Essay

What is a Gay Chorus? And What Is Its Significance? / Noritaka Moriyama [Contribution Text for siren eun young jung]

©︎Namsan Arts Center ©︎Namsan Arts Center

The San Francisco Gay Men’s Chorus embarked on an eight-stop concert tour of cities in America in 1981. In the United States in the late 1970s, a few chorus groups appeared comprising entirely lesbian members or a mix of lesbian and gay members. Following on from this trend, the San Francisco Gay Men’s Chorus then became the first ever openly gay male choir.

The tour was intended as a broad appeal to society about the need to advocate for gay rights. On the other hand, the gay chorus also possessed another significance in that it was a community activity where gay people could deepen their interaction with one another through pursuing their hobby. By the act of peers with a shared hobby coming together, friendships are made that go beyond just interacting in order to look for a sexual partner. (In fact, studies have pointed out that members of a gay chorus get excited whenever visitors or newcomers come to rehearsals precisely because it is harder to find lovers in a heteronormative society. The acts of looking for romantic partners and looking for friends cannot be so easily separated.)

In Japan, gay choruses started to appear in Tokyo in the early 1990s and today there are such groups not only in the capital but also in various other regions of the country. Japanese gay choruses, however, tended to operate essentially as ways for friends to get together and, given the current state of strong discrimination that prevails against gays, many people do not want to be involved with activities (including advocacy activities) that mean coming out. Moreover, the situation in Japan is also distinct in that there are no lesbian choruses or mixed gay and lesbian choruses (or at least, they don’t have interactions with gay choruses). (That being said, there are gospel groups comprising not just gay men but also members of various sexual minorities.)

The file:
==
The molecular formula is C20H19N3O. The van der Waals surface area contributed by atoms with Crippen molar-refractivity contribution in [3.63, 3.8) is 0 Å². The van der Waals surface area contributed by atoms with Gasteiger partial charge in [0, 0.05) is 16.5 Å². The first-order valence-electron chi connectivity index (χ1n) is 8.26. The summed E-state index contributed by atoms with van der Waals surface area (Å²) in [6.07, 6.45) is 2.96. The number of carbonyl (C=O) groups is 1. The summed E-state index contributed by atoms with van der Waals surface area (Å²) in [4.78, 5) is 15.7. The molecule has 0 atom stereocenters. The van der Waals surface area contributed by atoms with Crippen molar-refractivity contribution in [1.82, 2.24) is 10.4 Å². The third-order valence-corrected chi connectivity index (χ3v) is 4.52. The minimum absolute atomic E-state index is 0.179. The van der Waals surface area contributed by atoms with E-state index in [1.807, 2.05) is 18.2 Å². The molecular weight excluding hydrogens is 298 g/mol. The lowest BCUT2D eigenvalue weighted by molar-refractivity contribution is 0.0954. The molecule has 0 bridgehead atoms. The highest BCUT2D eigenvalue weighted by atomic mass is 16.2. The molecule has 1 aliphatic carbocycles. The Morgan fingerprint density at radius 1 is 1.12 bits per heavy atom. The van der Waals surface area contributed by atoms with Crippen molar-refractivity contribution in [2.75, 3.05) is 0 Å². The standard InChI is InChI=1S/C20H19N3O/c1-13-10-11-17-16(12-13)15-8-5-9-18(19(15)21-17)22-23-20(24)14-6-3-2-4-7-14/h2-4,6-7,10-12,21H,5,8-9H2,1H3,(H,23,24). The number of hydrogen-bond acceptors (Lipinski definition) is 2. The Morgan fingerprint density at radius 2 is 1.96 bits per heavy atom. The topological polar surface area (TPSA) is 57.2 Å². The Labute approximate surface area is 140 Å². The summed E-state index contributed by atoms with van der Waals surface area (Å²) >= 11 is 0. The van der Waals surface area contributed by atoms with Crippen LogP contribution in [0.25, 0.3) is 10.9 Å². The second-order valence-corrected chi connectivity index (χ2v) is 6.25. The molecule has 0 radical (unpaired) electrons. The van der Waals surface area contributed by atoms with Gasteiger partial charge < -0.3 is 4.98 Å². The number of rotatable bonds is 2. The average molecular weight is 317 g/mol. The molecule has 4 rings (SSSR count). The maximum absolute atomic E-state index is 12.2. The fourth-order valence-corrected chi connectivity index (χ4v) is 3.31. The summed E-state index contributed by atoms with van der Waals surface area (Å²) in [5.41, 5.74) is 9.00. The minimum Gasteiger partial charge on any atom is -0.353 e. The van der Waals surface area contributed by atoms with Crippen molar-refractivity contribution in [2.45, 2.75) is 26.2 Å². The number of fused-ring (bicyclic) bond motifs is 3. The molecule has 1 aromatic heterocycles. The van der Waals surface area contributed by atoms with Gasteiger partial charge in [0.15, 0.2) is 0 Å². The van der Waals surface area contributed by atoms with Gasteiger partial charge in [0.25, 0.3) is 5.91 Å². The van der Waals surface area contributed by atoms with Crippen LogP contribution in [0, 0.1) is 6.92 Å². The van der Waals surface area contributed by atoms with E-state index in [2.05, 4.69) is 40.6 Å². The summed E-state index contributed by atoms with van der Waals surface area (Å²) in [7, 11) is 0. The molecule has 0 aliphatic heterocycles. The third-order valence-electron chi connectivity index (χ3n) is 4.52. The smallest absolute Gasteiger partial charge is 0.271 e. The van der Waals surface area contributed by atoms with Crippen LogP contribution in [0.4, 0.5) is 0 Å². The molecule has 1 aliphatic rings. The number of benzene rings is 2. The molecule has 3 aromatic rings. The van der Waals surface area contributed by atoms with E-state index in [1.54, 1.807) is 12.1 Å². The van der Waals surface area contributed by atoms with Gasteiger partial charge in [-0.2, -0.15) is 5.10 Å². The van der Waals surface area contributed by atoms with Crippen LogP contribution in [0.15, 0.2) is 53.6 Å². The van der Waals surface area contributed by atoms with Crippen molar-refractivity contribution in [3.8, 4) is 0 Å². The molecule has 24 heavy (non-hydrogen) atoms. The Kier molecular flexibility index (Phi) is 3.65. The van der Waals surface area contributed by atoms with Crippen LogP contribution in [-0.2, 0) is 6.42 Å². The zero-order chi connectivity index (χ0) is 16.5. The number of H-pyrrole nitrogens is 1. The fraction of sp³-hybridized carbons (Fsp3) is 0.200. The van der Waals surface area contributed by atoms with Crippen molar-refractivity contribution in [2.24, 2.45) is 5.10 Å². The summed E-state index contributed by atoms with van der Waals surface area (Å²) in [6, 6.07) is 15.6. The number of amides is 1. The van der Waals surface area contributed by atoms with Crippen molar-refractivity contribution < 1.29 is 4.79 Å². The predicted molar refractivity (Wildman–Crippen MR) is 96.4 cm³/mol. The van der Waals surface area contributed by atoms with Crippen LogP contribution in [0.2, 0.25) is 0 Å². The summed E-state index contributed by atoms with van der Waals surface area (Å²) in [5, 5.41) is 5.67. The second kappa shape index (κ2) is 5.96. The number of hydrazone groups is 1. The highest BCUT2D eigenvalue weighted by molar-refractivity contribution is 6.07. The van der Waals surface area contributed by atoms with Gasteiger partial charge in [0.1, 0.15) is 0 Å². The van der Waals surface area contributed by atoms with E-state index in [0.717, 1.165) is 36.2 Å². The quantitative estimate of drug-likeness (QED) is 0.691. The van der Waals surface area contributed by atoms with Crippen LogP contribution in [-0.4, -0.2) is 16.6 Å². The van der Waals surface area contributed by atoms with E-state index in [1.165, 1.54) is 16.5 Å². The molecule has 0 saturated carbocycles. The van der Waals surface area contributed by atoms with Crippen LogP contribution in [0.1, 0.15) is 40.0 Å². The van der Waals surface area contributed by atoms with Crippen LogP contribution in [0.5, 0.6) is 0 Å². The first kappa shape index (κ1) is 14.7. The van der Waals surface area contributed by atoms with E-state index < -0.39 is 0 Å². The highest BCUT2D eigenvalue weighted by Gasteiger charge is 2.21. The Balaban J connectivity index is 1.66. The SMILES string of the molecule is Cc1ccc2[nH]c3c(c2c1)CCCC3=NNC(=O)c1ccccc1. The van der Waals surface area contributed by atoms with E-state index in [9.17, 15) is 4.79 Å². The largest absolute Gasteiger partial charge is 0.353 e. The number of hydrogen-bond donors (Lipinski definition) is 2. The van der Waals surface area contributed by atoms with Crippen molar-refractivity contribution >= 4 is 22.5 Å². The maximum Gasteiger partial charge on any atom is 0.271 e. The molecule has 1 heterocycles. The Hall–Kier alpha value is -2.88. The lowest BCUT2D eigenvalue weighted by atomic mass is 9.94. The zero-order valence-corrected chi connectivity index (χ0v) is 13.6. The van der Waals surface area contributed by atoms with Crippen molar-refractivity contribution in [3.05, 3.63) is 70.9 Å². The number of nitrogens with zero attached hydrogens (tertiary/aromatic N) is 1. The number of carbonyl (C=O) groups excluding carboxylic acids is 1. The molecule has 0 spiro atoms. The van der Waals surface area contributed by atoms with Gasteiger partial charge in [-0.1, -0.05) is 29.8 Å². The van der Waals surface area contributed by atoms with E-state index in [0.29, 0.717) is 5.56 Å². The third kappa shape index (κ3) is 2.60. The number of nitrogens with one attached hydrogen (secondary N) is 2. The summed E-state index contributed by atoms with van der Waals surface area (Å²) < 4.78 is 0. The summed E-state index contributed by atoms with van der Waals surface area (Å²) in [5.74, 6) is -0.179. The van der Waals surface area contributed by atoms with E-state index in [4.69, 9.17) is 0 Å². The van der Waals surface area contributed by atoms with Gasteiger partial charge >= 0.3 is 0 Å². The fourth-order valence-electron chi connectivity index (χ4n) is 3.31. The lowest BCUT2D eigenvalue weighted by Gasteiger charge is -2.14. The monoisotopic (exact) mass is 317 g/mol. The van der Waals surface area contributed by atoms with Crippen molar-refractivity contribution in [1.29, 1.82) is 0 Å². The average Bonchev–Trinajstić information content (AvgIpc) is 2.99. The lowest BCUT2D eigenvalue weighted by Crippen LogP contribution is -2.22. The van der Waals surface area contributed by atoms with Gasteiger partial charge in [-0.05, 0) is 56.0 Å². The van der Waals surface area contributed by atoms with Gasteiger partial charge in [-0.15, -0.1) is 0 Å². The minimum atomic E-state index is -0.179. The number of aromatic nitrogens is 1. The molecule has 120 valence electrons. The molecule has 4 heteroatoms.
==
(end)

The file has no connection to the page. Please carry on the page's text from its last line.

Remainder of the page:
We are now, though, starting to see signs of change in the activities of gay choruses in Japan. On April 14, 2019, a large music festival was held in Tokyo bringing together sexual minority choirs from the Asia-Pacific region. (It was a great honor at this event to have the chance to conduct the theme song and the premiere of a piece I had written. Being involved in this ardent and emotional performance was something wonderful I will remember for the rest of my life.)

Across the reception, rehearsals, and after-party, many of the friends and acquaintances from Japan who participated said that the event had inspired them with its open atmosphere featuring choruses from various countries as well as by showing them how gay men can enjoy music along with lesbians and straight allies (heterosexual or cisgender people who support sexual minorities). While dealing with the issues of privacy and outing remains a challenge, I now have a feeling that this festival will help gay choruses in Japan to open up further and continue expanding their diverse activities.


Noritaka Moriyama
Composer, Sociologist. Born in Kanagawa Prefecture in 1982, Noritaka Moriyama studied on a doctoral program at the Department of Advanced Social and International Studies (Interdisciplinary Social Sciences Course), the Graduate School of Arts and Sciences, University of Tokyo. After working as an assistant professor at the department, he is currently an associate professor of queer studies at Faculty of Letters, Arts and Sciences, Waseda University.

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